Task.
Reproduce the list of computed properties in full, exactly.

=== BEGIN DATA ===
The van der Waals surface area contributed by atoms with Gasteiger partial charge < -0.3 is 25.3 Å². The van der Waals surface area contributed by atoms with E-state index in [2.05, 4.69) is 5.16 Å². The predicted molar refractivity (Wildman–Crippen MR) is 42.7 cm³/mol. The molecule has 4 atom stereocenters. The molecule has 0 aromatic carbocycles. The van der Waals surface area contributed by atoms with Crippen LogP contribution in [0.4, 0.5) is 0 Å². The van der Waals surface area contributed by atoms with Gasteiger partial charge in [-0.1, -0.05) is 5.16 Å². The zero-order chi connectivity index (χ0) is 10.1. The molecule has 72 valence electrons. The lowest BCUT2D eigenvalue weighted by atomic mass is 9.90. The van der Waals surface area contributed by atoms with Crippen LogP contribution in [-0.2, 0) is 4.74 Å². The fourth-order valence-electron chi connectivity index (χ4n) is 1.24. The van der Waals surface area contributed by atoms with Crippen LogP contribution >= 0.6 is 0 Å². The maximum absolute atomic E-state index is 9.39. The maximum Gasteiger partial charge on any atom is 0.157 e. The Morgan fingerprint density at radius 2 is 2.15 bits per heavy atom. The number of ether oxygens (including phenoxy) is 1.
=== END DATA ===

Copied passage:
The van der Waals surface area contributed by atoms with Gasteiger partial charge < -0.3 is 25.3 Å². The van der Waals surface area contributed by atoms with E-state index in [2.05, 4.69) is 5.16 Å². The predicted molar refractivity (Wildman–Crippen MR) is 42.7 cm³/mol. The molecule has 4 atom stereocenters. The molecule has 0 aromatic carbocycles. The van der Waals surface area contributed by atoms with Crippen LogP contribution in [0.4, 0.5) is 0 Å². The van der Waals surface area contributed by atoms with Gasteiger partial charge in [-0.1, -0.05) is 5.16 Å². The zero-order chi connectivity index (χ0) is 10.1. The molecule has 72 valence electrons. The lowest BCUT2D eigenvalue weighted by atomic mass is 9.90. The van der Waals surface area contributed by atoms with Crippen LogP contribution in [-0.2, 0) is 4.74 Å². The fourth-order valence-electron chi connectivity index (χ4n) is 1.24. The van der Waals surface area contributed by atoms with Crippen LogP contribution >= 0.6 is 0 Å². The maximum absolute atomic E-state index is 9.39. The maximum Gasteiger partial charge on any atom is 0.157 e. The Morgan fingerprint density at radius 2 is 2.15 bits per heavy atom. The number of ether oxygens (including phenoxy) is 1.